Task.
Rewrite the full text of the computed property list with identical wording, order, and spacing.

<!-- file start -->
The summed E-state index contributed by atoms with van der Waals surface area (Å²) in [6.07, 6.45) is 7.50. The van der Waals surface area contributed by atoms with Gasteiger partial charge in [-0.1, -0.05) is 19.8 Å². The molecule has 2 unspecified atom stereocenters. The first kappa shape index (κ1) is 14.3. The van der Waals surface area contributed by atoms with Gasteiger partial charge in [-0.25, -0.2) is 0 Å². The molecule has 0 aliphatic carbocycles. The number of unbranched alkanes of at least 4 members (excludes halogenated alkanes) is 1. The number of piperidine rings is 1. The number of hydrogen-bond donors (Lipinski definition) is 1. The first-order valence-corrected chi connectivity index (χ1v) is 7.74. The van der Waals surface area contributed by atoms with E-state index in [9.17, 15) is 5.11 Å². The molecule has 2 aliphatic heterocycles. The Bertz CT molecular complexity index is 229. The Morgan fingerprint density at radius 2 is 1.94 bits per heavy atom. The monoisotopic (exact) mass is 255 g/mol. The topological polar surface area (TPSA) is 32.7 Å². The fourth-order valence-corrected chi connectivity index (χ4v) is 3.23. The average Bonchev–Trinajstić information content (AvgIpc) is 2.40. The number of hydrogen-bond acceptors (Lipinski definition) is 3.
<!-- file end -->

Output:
The summed E-state index contributed by atoms with van der Waals surface area (Å²) in [6.07, 6.45) is 7.50. The van der Waals surface area contributed by atoms with Gasteiger partial charge in [-0.1, -0.05) is 19.8 Å². The molecule has 2 unspecified atom stereocenters. The first kappa shape index (κ1) is 14.3. The van der Waals surface area contributed by atoms with Gasteiger partial charge in [-0.25, -0.2) is 0 Å². The molecule has 0 aliphatic carbocycles. The number of unbranched alkanes of at least 4 members (excludes halogenated alkanes) is 1. The number of piperidine rings is 1. The number of hydrogen-bond donors (Lipinski definition) is 1. The first-order valence-corrected chi connectivity index (χ1v) is 7.74. The van der Waals surface area contributed by atoms with E-state index in [9.17, 15) is 5.11 Å². The molecule has 2 aliphatic heterocycles. The Bertz CT molecular complexity index is 229. The Morgan fingerprint density at radius 2 is 1.94 bits per heavy atom. The monoisotopic (exact) mass is 255 g/mol. The topological polar surface area (TPSA) is 32.7 Å². The fourth-order valence-corrected chi connectivity index (χ4v) is 3.23. The average Bonchev–Trinajstić information content (AvgIpc) is 2.40. The number of hydrogen-bond acceptors (Lipinski definition) is 3.